“Secondly, we identify the problem and look toward creating a plan in resolving that problem.”  A collaborative exploration of the issue is done, defining it clearly and then brainstorming potential solutions.  Smith elaborates, “We move to: what is the problem? What is that? Can we define that? And then, we move rather quickly to some goals about what we can do. What kind of strategies can we take? What kind of support do we have in the environment? And so, we put together objectives about how to move forward and make some solutions or resolutions of the problem.” By working together, students and counselors develop a personalized plan for overcoming challenges and achieving their goals.

Alderson articulates another approach to counseling, focusing on the uniqueness of each individual’s experience. She states, “We each have a thumbprint that is unique and different than anyone else’s.” Alderson sees herself as a guide, supporting individuals in exploring their lives and finding answers from within, “First and foremost, I see a complete individual in front of me. The people I work with are not broken, and I am not going to try to fix them.”

Torres-Clara offers a humanized perspective on mental health, stressing the seamless integration of personal and professional aspects in her approach. She asserts, “I don’t believe there is a separation between personal and professional. We bring how we think personally; we’re all trained to be certain ways because of everything around us in this society. We bring that to work.” She understands the importance of leading by example in promoting mental well-being, “I am not just telling you about breathing techniques or the benefits of physical activity—I am a product of that because I do those things on my own.” Torres-Clara highlights the need to move beyond mere preaching, advocating for actions demonstrating the effectiveness of mental health practices.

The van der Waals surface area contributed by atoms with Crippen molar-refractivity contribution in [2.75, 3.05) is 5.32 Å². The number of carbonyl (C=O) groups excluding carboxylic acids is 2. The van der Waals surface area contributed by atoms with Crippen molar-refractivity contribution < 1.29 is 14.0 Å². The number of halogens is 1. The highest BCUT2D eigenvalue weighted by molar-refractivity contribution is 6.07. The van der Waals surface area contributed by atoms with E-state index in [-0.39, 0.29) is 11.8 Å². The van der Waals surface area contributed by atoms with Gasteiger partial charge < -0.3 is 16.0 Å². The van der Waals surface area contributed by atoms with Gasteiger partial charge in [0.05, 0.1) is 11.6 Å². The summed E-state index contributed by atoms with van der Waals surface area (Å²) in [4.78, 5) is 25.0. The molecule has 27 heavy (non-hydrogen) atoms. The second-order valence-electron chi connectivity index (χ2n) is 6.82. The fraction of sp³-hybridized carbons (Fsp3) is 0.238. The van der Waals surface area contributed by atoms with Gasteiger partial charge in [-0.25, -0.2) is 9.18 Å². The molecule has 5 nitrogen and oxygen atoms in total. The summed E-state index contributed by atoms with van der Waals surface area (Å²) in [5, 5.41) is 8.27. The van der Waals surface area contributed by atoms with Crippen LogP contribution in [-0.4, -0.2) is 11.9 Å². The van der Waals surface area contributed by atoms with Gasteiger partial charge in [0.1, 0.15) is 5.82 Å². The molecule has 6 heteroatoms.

Diverse Backgrounds, Unified Mission

The strength of Seattle Central’s Counseling Center lies not just in its counselors but in the diverse experiences they bring to the table, enriching the support they offer students in multiple ways.

“We all have graduate degrees in counseling, psychology, or social work,” clarifies Walb. But they go beyond academic knowledge. “We all have clinical backgrounds,” he explains, “meaning we didn’t just study books.” Each counselor gained experience through supervised internships and work in various settings, building their capacity to support students effectively.

Smith highlights the unique perspective of those with social work backgrounds: “They take a social casework perspective.” Their background translates to an exceptional ability to connect students with relevant resources within the college and beyond. “They’re very much oriented toward connecting with resources,” Smith says.